Street photography had become very difficult these last 15-20 years, especially since the event of 9/11 and the distrust that followed.
I remember walking the streets around San Francisco’s Union Square or Financial District in the early 1980’s during my lunch hour break, wearing my Canon FTb around my neck. The lens, a 50 mm, was set to a predetermined distance for the maximum of depth of field, with an ƒ-stop to 8 or 11, depending on the weather and the shutter to 1/125 of a second. The camera was loaded with a roll of Kodak or Ilford black and white film.
I would use a long cable release to take the exposure while wearing the camera at chest level. Sometimes I would be daring and actually look through the view finder to get the shot.
Now with smartphone cameras having become better, especially with the iPhone 4S, achieving good street photography is now possible once again, especially since so many individuals using a smartphones to photograph their daily activities, us serious street photographers no longer stand out. We can now document and capture moments for future generations to ponder upon as we do today when looking at the works of Henri Cartier-Bresson or Robert Doisneau, who is best known for ‘Le baiser de l’hôtel de ville’ (Kiss by the hôtel de ville).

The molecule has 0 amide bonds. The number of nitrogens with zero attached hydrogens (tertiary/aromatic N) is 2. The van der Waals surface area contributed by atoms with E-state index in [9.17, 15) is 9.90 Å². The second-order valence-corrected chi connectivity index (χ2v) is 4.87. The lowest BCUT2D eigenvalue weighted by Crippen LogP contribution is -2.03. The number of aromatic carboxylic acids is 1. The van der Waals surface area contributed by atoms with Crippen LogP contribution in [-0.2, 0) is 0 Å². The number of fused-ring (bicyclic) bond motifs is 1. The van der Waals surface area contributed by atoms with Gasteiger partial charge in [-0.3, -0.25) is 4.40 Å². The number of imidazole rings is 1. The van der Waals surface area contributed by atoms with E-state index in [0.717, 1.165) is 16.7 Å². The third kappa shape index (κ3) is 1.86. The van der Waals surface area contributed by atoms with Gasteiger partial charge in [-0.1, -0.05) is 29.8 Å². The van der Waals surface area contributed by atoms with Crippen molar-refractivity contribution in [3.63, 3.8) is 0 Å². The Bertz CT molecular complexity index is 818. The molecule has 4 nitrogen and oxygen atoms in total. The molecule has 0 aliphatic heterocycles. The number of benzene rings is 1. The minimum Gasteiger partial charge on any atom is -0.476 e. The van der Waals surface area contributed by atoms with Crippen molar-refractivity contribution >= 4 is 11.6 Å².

The Kiss — The photograph was published in
the June 12, 1950, issue of Life.
This month, if Robert Doisneau were still alive, he would have turned 100 on April 12, but he passed in 1994. Robert and other street photographers of his time, have left an indelible mark, contribute greatly to our visual history.
What I have seen in the last four weeks on Instagram, certainly proves that street photography is once again, alive and doing well.
Photographs by Robert Doisneau
In the future there will be more articles on street photography, featuring not only Henri Cartier-Bresson or Walker Evans, but also a new generation of iPhoneographers capturing life as it happens.